Mad Men: The Doorway, Review

Season Six premieres with a shiver down our spine, and in the best way possible.

Somewhere during Mad Men’s new two-part season premiere, a shiver went down my spine. Mad Men has an uncanny knack for dropping philosophical bombs with the grace and nonchalance of the enigmatic Don Draper, but in the fantastic and incredibly fresh premiere, the themes of change and sameness loom heavily, forgoing subtext for brevity. However, that’s not saying the show still doesn’t speak volumes when it isn’t anything at all. The moment comes when Don Draper, newly returned from a trip to Hawaii, comes to work to find his office rearranged for the purpose of taking a picture for advertising the newly enhanced Sterling Cooper Draper Pryce. Finding himself out of sorts and leaning against his desk, now positioned behind a different window, Don stares out at the Madison Avenue skyline, but instead of hearing the familiar sound of a bustling New York City, Don hears waves crashing along the beach. Don Draper’s body had returned from paradise, but his mind stayed behind. For a man surrounded by reminders of his past mistakes, the warm island atmosphere was something beautiful that Don didn’t want to leave, something that didn’t remind him of anything.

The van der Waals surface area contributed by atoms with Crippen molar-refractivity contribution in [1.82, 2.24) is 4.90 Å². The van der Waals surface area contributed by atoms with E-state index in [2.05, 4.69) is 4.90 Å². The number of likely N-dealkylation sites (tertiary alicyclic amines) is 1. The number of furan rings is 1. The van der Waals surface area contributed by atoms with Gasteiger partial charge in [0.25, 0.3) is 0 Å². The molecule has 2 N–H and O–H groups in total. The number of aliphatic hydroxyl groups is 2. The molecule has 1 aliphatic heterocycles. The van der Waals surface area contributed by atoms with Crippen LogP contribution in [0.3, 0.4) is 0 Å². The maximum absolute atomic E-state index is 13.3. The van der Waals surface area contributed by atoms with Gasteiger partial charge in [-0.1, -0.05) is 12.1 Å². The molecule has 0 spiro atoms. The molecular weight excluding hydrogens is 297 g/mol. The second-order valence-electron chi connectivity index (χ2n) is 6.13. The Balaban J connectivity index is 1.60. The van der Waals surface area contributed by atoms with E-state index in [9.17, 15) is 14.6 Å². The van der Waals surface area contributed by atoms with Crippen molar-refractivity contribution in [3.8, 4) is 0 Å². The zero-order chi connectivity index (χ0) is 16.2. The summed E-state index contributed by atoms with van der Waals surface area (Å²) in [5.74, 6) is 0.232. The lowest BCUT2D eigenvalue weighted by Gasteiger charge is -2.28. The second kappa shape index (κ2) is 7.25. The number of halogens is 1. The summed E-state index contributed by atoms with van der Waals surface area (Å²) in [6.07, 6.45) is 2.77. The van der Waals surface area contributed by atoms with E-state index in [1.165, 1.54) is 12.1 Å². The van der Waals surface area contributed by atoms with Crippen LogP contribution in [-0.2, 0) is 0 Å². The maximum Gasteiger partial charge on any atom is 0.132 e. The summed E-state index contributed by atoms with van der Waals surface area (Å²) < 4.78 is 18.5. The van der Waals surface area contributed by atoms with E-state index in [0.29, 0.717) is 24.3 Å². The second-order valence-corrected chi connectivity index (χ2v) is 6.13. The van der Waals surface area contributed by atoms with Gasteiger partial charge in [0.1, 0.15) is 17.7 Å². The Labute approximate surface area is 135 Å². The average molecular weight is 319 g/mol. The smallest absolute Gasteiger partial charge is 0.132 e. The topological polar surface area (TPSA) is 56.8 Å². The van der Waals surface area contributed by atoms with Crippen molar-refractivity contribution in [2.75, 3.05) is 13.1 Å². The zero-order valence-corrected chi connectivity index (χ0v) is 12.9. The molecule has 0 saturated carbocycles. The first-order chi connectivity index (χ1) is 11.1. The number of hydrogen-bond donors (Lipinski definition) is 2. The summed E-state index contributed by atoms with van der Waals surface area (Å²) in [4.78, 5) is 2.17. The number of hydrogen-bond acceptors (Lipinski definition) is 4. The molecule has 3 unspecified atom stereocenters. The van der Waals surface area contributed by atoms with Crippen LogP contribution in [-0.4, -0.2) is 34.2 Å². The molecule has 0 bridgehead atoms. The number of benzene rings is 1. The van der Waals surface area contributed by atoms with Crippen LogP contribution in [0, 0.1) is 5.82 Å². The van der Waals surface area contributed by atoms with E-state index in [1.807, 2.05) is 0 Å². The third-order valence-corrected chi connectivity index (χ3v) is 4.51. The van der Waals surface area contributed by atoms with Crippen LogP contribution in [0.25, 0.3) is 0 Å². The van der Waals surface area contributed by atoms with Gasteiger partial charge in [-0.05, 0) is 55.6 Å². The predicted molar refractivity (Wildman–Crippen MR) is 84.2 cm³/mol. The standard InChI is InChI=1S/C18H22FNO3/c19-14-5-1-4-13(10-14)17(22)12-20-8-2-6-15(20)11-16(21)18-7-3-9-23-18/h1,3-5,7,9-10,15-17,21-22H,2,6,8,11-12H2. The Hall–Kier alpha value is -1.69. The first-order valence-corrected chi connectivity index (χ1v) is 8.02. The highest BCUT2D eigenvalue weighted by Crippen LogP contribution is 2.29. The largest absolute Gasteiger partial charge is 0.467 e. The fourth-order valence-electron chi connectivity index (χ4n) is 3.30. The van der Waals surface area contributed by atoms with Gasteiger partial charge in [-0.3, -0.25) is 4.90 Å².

For a show in its sixth season, Mad Men definitely doesn’t feel overly familiar. Though we have seen the two-part premiere before from the show, these two hours feel entirely different. Whereas the season five premiere felt like a check-in with our favorite advertising friends, the new season jumps right into the action, unleashing new characters with little fanfare or explanation. Instead of easing our way back into the daily lives of the characters, in the case of Roger Sterling, we’re thrown into the midst of a crisis of mortality when Roger learns that his mother has passed. At the funeral, after being upstaged by a family member and his ex-wife’s new husband, Roger bellows, “it’s my funeral!” Later, when Roger is visiting a therapist he talks about how getting older doesn’t change you and how as he ages, he’s only going to lose everything. His real emotional breakdown comes when he learns of his shoeshine’s passing and he breaks down and cries in his office. The episode features the finest acting that the always terrific John Slattery has ever showcased on Mad Men, and promises that Roger Sterling will be grappling with his slow transformation into Bert Cooper not without a fight.